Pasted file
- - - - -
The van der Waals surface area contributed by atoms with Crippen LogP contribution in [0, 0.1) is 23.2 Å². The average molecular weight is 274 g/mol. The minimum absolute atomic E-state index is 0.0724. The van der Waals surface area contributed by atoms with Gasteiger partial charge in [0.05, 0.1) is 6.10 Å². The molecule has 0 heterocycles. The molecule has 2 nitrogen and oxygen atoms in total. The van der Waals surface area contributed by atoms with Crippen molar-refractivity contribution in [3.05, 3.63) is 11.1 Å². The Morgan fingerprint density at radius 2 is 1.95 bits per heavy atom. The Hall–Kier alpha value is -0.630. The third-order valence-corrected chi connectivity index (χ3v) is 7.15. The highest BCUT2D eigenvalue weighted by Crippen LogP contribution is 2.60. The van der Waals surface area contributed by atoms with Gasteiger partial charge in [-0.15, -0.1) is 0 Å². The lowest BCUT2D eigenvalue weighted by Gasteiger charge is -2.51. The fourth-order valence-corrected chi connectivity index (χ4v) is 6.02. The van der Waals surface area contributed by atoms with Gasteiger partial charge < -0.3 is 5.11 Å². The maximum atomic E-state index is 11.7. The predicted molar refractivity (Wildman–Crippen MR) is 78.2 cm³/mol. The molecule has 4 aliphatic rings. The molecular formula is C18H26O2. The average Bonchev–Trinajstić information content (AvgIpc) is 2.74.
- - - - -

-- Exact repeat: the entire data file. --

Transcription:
The van der Waals surface area contributed by atoms with Crippen LogP contribution in [0, 0.1) is 23.2 Å². The average molecular weight is 274 g/mol. The minimum absolute atomic E-state index is 0.0724. The van der Waals surface area contributed by atoms with Gasteiger partial charge in [0.05, 0.1) is 6.10 Å². The molecule has 0 heterocycles. The molecule has 2 nitrogen and oxygen atoms in total. The van der Waals surface area contributed by atoms with Crippen molar-refractivity contribution in [3.05, 3.63) is 11.1 Å². The Morgan fingerprint density at radius 2 is 1.95 bits per heavy atom. The Hall–Kier alpha value is -0.630. The third-order valence-corrected chi connectivity index (χ3v) is 7.15. The highest BCUT2D eigenvalue weighted by Crippen LogP contribution is 2.60. The van der Waals surface area contributed by atoms with Gasteiger partial charge in [-0.15, -0.1) is 0 Å². The lowest BCUT2D eigenvalue weighted by Gasteiger charge is -2.51. The fourth-order valence-corrected chi connectivity index (χ4v) is 6.02. The van der Waals surface area contributed by atoms with Gasteiger partial charge < -0.3 is 5.11 Å². The maximum atomic E-state index is 11.7. The predicted molar refractivity (Wildman–Crippen MR) is 78.2 cm³/mol. The molecule has 4 aliphatic rings. The molecular formula is C18H26O2. The average Bonchev–Trinajstić information content (AvgIpc) is 2.74.